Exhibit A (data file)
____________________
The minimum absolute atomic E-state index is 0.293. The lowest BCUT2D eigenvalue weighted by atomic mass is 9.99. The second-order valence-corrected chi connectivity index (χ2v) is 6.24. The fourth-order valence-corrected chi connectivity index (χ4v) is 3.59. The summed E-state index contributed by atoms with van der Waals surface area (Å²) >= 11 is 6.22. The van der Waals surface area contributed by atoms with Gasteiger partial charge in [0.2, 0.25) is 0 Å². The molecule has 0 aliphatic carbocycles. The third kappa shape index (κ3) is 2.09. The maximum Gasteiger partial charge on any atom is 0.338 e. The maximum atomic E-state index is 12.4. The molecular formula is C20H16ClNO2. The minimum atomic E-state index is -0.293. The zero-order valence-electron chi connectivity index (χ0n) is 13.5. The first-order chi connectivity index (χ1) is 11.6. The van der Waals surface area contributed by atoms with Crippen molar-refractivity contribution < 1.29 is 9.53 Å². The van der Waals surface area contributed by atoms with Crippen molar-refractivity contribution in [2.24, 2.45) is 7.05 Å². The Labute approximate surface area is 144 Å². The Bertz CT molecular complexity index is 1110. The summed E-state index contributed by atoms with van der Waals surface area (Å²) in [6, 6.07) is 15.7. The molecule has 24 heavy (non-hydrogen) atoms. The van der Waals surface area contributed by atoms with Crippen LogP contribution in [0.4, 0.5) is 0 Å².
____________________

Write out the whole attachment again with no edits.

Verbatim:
The minimum absolute atomic E-state index is 0.293. The lowest BCUT2D eigenvalue weighted by atomic mass is 9.99. The second-order valence-corrected chi connectivity index (χ2v) is 6.24. The fourth-order valence-corrected chi connectivity index (χ4v) is 3.59. The summed E-state index contributed by atoms with van der Waals surface area (Å²) >= 11 is 6.22. The van der Waals surface area contributed by atoms with Gasteiger partial charge in [0.2, 0.25) is 0 Å². The molecule has 0 aliphatic carbocycles. The third kappa shape index (κ3) is 2.09. The maximum Gasteiger partial charge on any atom is 0.338 e. The maximum atomic E-state index is 12.4. The molecular formula is C20H16ClNO2. The minimum atomic E-state index is -0.293. The zero-order valence-electron chi connectivity index (χ0n) is 13.5. The first-order chi connectivity index (χ1) is 11.6. The van der Waals surface area contributed by atoms with Crippen molar-refractivity contribution < 1.29 is 9.53 Å². The van der Waals surface area contributed by atoms with Crippen molar-refractivity contribution in [2.24, 2.45) is 7.05 Å². The Labute approximate surface area is 144 Å². The Bertz CT molecular complexity index is 1110. The summed E-state index contributed by atoms with van der Waals surface area (Å²) in [6, 6.07) is 15.7. The molecule has 24 heavy (non-hydrogen) atoms. The van der Waals surface area contributed by atoms with Crippen LogP contribution in [0.4, 0.5) is 0 Å².